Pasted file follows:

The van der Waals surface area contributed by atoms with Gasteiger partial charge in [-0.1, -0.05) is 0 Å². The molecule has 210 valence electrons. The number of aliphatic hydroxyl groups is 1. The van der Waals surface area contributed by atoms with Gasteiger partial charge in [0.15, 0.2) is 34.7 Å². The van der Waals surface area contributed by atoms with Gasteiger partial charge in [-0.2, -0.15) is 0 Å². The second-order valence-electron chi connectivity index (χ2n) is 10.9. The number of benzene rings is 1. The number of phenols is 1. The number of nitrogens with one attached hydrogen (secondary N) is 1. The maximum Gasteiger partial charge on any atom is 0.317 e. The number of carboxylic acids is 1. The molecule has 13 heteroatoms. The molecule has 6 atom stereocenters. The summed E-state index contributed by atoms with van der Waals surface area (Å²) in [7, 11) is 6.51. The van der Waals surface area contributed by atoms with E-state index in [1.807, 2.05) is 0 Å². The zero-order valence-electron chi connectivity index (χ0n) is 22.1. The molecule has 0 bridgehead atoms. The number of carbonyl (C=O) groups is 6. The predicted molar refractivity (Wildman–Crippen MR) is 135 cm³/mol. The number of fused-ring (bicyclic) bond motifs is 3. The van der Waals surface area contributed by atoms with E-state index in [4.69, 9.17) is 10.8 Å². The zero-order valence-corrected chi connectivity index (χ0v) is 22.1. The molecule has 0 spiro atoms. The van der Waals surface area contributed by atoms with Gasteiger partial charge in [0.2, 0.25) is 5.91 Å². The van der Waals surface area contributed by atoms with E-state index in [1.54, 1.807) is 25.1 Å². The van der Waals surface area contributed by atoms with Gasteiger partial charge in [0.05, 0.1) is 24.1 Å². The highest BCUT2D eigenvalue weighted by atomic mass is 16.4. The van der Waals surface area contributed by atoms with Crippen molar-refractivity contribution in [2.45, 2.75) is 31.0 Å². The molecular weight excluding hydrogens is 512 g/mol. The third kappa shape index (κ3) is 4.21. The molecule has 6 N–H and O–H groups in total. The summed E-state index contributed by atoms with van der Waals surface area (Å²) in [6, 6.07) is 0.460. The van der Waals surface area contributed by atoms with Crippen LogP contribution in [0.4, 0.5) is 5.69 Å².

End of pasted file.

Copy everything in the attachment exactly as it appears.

The van der Waals surface area contributed by atoms with Gasteiger partial charge in [-0.1, -0.05) is 0 Å². The molecule has 210 valence electrons. The number of aliphatic hydroxyl groups is 1. The van der Waals surface area contributed by atoms with Gasteiger partial charge in [0.15, 0.2) is 34.7 Å². The van der Waals surface area contributed by atoms with Gasteiger partial charge in [-0.2, -0.15) is 0 Å². The second-order valence-electron chi connectivity index (χ2n) is 10.9. The number of benzene rings is 1. The number of phenols is 1. The number of nitrogens with one attached hydrogen (secondary N) is 1. The maximum Gasteiger partial charge on any atom is 0.317 e. The number of carboxylic acids is 1. The molecule has 13 heteroatoms. The molecule has 6 atom stereocenters. The summed E-state index contributed by atoms with van der Waals surface area (Å²) in [7, 11) is 6.51. The van der Waals surface area contributed by atoms with E-state index in [1.807, 2.05) is 0 Å². The zero-order valence-electron chi connectivity index (χ0n) is 22.1. The molecule has 0 bridgehead atoms. The number of carbonyl (C=O) groups is 6. The predicted molar refractivity (Wildman–Crippen MR) is 135 cm³/mol. The number of fused-ring (bicyclic) bond motifs is 3. The van der Waals surface area contributed by atoms with E-state index in [4.69, 9.17) is 10.8 Å². The zero-order valence-corrected chi connectivity index (χ0v) is 22.1. The molecule has 0 spiro atoms. The van der Waals surface area contributed by atoms with Gasteiger partial charge in [0.2, 0.25) is 5.91 Å². The van der Waals surface area contributed by atoms with E-state index in [1.54, 1.807) is 25.1 Å². The van der Waals surface area contributed by atoms with Gasteiger partial charge in [0.05, 0.1) is 24.1 Å². The highest BCUT2D eigenvalue weighted by atomic mass is 16.4. The van der Waals surface area contributed by atoms with Crippen molar-refractivity contribution in [2.45, 2.75) is 31.0 Å². The molecular weight excluding hydrogens is 512 g/mol. The third kappa shape index (κ3) is 4.21. The molecule has 6 N–H and O–H groups in total. The summed E-state index contributed by atoms with van der Waals surface area (Å²) in [6, 6.07) is 0.460. The van der Waals surface area contributed by atoms with Crippen LogP contribution in [0.4, 0.5) is 5.69 Å².